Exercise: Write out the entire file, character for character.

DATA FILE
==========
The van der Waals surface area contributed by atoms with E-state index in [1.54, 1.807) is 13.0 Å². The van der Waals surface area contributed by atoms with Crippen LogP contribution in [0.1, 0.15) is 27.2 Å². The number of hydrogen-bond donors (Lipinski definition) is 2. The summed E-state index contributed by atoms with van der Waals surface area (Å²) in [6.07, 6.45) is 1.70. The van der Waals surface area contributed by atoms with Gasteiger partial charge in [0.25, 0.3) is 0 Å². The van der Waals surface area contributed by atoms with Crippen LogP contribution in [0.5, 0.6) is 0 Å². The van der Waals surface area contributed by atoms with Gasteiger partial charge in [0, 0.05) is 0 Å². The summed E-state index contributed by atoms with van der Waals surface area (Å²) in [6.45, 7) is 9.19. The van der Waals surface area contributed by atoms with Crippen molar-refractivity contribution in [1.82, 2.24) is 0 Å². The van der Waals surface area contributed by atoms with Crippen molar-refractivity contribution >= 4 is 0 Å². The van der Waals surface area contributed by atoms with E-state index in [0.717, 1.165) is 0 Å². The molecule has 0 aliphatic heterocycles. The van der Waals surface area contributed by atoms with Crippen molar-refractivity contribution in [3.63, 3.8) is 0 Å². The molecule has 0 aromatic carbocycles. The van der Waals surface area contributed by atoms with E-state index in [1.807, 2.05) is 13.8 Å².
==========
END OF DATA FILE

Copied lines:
The van der Waals surface area contributed by atoms with E-state index in [1.54, 1.807) is 13.0 Å². The van der Waals surface area contributed by atoms with Crippen LogP contribution in [0.1, 0.15) is 27.2 Å². The number of hydrogen-bond donors (Lipinski definition) is 2. The summed E-state index contributed by atoms with van der Waals surface area (Å²) in [6.07, 6.45) is 1.70. The van der Waals surface area contributed by atoms with Gasteiger partial charge in [0.25, 0.3) is 0 Å². The van der Waals surface area contributed by atoms with Crippen LogP contribution in [0.5, 0.6) is 0 Å². The van der Waals surface area contributed by atoms with Gasteiger partial charge in [0, 0.05) is 0 Å². The summed E-state index contributed by atoms with van der Waals surface area (Å²) in [6.45, 7) is 9.19. The van der Waals surface area contributed by atoms with Crippen molar-refractivity contribution in [1.82, 2.24) is 0 Å². The van der Waals surface area contributed by atoms with Crippen molar-refractivity contribution >= 4 is 0 Å². The van der Waals surface area contributed by atoms with E-state index in [0.717, 1.165) is 0 Å². The molecule has 0 aliphatic heterocycles. The van der Waals surface area contributed by atoms with Crippen molar-refractivity contribution in [3.63, 3.8) is 0 Å². The molecule has 0 aromatic carbocycles. The van der Waals surface area contributed by atoms with E-state index in [1.807, 2.05) is 13.8 Å².